12mo (156 x 87 mm). , 49,  pp., 1 blank leaf. Woodcut title vignette, headpieces and initials. Offsetting of a title-page from a different work on verso of final blank leaf (see below). A few leaves browned. Early 19th-century French speckled calf, gilt Greek key border roll, spine gold-tooled, edges red-sprinkled (joints and extremities scuffed). ***
First Edition (or first edition thus) of a very funny semi-feminist encomium of mean b***hes. In his dedication to “Madame Honesta,” a paradigm of nasty womanhood, the author explains that he had looked high and low throughout the streets and salons of Paris (thronging with “sheeplike souls,” sweet mild-mannered ladies) for a truly méchante femme, before finally finding her. Her ill-temper, intolerance of bores and of contradiction, and readiness to scratch the eyes out of anyone who displeases her (and who doesn’t displease her?) are the hallmarks of her Nastiness.
The author expresses an occasionally ambivalent attitude toward women (typical of the average husband perhaps) that echoes in places earlier misogynist parodies, but his expressions of respect for strong women and disdain for male self-delusion seem unfeigned. He introduces his subject with an extended mockery of superstition, in which category he classes men’s fears of méchantes femmes, which had been drilled into them at a young age, just like their fears of the number thirteen, etc. These irrational prejudices against outspoken strong-willed women are fortified by the world’s male authors: brief citations and paraphrases of French and classical literature are provided, with full citations in the second half of the text, a less interesting florilegium of misogynistic poems and aphorisms, with the author’s commentary.
The heart of the spoof is a list of ways that nasty women make the best wives. Essentially, intolerant shrews force men to better themselves: husbands learn humility faced with the daily barrages of criticism, most of which they can not honestly disagree with; they stay sober and faithful, the alternative being scenes; their nasty wives keep them generous, avarice being out of the question faced with those outstretched hands and menacing stares; they stay thin: dinnertime being the right time for scolding, there is little temptation to linger at table. Nasty women teach the choleric man to restrain himself, as rage only makes things worse. (The author repeatedly decries wife-beating and violence against women, both for moral and practical reasons.) Above all, a shrewish wife teaches men patience, that “heroic virtue,” so necessary in the world no matter who one is. Much is made of Socrates, who acknowledged his debt to shrieking, table-overturning Xantippe for making him a philosopher. The author concludes that, far from an evil to be avoided, a nasty wife is the greatest treasure a man can hope for.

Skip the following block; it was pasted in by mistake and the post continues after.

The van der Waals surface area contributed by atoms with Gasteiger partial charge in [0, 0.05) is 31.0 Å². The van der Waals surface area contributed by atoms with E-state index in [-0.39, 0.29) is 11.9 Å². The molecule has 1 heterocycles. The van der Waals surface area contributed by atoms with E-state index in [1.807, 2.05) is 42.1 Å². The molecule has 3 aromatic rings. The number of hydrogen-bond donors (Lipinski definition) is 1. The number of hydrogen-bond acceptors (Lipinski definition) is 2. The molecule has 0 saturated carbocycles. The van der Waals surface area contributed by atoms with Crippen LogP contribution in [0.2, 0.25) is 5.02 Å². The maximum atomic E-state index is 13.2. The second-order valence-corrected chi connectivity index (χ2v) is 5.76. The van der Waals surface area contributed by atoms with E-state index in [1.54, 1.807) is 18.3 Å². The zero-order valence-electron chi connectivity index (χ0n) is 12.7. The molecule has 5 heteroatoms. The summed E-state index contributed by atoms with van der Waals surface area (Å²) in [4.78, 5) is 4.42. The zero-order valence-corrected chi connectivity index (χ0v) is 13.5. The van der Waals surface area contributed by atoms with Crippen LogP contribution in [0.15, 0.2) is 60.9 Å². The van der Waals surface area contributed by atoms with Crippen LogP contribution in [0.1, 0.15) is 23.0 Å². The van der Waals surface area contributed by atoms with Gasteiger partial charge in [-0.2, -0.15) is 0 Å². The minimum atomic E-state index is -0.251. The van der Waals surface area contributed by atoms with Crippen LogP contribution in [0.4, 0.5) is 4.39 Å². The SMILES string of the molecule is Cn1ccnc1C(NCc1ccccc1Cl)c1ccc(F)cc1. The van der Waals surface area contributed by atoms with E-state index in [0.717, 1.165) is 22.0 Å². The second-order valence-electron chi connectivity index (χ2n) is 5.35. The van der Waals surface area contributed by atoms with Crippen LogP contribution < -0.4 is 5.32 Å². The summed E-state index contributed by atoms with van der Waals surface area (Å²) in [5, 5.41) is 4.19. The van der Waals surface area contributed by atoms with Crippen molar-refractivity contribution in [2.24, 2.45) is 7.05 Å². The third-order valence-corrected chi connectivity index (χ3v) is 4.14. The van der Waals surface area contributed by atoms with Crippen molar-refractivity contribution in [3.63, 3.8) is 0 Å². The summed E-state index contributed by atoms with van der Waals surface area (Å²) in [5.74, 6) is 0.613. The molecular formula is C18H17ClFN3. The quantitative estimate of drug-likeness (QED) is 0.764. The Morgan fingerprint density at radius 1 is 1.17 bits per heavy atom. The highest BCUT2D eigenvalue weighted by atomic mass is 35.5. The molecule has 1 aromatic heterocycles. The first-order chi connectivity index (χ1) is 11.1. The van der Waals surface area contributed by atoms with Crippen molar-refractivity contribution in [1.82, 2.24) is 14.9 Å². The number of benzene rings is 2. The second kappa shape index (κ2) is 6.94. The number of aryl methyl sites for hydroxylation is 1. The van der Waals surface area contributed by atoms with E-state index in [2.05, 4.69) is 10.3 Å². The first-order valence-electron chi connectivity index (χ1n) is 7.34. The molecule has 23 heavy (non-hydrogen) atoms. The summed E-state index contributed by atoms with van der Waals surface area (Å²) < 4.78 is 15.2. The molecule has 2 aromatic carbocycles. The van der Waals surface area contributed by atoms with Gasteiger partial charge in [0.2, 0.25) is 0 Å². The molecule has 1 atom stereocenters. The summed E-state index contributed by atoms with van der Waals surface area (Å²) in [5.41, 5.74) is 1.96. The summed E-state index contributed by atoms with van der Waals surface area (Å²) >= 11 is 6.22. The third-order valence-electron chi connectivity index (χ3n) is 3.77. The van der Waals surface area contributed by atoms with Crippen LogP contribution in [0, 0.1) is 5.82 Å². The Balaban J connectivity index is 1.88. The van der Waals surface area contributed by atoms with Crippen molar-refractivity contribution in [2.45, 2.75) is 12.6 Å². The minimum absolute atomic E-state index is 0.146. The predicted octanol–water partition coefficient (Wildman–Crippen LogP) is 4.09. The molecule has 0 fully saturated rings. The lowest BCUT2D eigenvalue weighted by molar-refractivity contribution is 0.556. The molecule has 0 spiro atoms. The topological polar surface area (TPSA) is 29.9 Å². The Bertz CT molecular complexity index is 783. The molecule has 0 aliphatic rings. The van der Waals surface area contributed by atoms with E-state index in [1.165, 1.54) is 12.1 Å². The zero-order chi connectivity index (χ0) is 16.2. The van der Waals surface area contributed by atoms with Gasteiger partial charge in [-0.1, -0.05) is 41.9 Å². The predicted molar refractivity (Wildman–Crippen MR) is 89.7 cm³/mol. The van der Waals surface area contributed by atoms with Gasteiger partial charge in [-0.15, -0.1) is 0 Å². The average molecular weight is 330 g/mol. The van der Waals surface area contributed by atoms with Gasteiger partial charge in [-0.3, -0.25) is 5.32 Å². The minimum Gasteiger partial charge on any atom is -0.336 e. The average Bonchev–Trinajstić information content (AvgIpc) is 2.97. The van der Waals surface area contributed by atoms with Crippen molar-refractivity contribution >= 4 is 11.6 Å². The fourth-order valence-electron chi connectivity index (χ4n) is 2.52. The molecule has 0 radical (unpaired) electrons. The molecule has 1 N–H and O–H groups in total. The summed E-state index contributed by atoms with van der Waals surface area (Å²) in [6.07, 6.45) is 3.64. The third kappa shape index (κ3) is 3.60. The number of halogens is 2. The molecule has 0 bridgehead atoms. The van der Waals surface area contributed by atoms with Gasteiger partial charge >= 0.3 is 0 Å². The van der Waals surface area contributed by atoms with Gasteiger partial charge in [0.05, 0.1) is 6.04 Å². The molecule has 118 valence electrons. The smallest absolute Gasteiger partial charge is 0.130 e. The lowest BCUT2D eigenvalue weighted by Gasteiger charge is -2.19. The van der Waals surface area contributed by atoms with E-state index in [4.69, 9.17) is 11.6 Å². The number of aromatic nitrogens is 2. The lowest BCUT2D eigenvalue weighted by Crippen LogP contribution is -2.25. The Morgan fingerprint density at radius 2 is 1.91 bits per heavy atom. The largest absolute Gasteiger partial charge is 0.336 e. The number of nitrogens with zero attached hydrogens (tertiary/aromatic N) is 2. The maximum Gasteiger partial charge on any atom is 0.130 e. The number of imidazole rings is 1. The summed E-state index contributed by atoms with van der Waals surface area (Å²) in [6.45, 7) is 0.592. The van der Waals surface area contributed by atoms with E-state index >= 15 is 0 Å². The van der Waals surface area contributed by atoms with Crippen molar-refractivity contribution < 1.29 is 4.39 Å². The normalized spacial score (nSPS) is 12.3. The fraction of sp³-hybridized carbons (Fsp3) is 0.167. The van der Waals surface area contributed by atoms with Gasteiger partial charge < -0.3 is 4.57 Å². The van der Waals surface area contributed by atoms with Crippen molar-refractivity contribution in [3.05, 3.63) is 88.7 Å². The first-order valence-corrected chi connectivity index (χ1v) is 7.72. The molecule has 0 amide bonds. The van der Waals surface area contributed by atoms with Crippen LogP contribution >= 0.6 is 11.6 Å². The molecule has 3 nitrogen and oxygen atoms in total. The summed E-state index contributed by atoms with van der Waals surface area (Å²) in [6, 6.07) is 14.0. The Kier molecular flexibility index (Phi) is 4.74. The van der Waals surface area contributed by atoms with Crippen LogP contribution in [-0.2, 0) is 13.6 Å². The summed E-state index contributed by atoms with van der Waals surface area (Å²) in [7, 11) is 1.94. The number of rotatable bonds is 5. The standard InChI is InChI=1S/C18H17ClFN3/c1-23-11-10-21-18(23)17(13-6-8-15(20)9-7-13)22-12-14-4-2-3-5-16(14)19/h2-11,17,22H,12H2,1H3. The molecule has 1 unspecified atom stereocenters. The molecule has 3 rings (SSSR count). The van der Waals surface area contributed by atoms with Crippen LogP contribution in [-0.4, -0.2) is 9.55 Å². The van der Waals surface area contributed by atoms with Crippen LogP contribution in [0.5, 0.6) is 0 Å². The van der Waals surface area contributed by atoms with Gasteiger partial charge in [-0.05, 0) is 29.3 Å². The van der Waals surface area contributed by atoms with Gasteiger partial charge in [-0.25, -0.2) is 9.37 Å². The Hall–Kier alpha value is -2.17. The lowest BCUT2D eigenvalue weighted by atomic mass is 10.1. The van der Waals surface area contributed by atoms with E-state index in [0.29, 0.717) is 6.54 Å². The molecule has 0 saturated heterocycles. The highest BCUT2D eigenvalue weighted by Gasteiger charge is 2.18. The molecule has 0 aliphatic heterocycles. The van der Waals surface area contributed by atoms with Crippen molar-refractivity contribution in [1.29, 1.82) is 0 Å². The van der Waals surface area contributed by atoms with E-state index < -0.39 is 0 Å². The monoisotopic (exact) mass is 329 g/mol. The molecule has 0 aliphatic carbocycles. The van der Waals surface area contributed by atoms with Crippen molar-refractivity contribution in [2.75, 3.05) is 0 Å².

Louis Coquelet was a prolific wit and author of facetious texts (several of which were “Eloges de ... i.e., “in praise of”: nothing; something; gout; peasants; lies, and so on). He published a work with a similar title, La Méchante Femme, possibly an earlier, shorter version of the text, in 1728.
The preface is signed C., and the Approbation, dated 30 December 1730, also refers to a S[eigneur] C. (it cites a different form of the title, “Les Amusements du S. C. ou Paradoxes nouveaux contenans les Eloges de la mechante Femme”). Barbier implies that instead of the final blank leaf there are copies with a publisher’s list, listing “les Oeuvres de M. C**”. This copy bears further evidence for Coquelet’s authorship: on the verso of the final blank leaf is a faintly offset reverse image, from a damp sheet, of the title-page of a different work, Eloge des Paysans, aux Paysans. A woodcut vignette is visible but no imprint. That work, published under one of Coquelet’s pseudonyms, appeared in 1731 in Paris, with imprints Paris: chez P. Morisset, or the Hague. Antoine de Heuqueville, who published the present edition, was a printer-bookseller; Pierre Morisset was only a bookseller, so one may deduce that Heuqueville must have printed the Eloge des Paysans.
OCLC locates 4 copies, of which one in the US (Houghton). Barbier II:81; Gay-Lemonnyer II:88; Cioranescu, 18e siècle 21126. Item #2726
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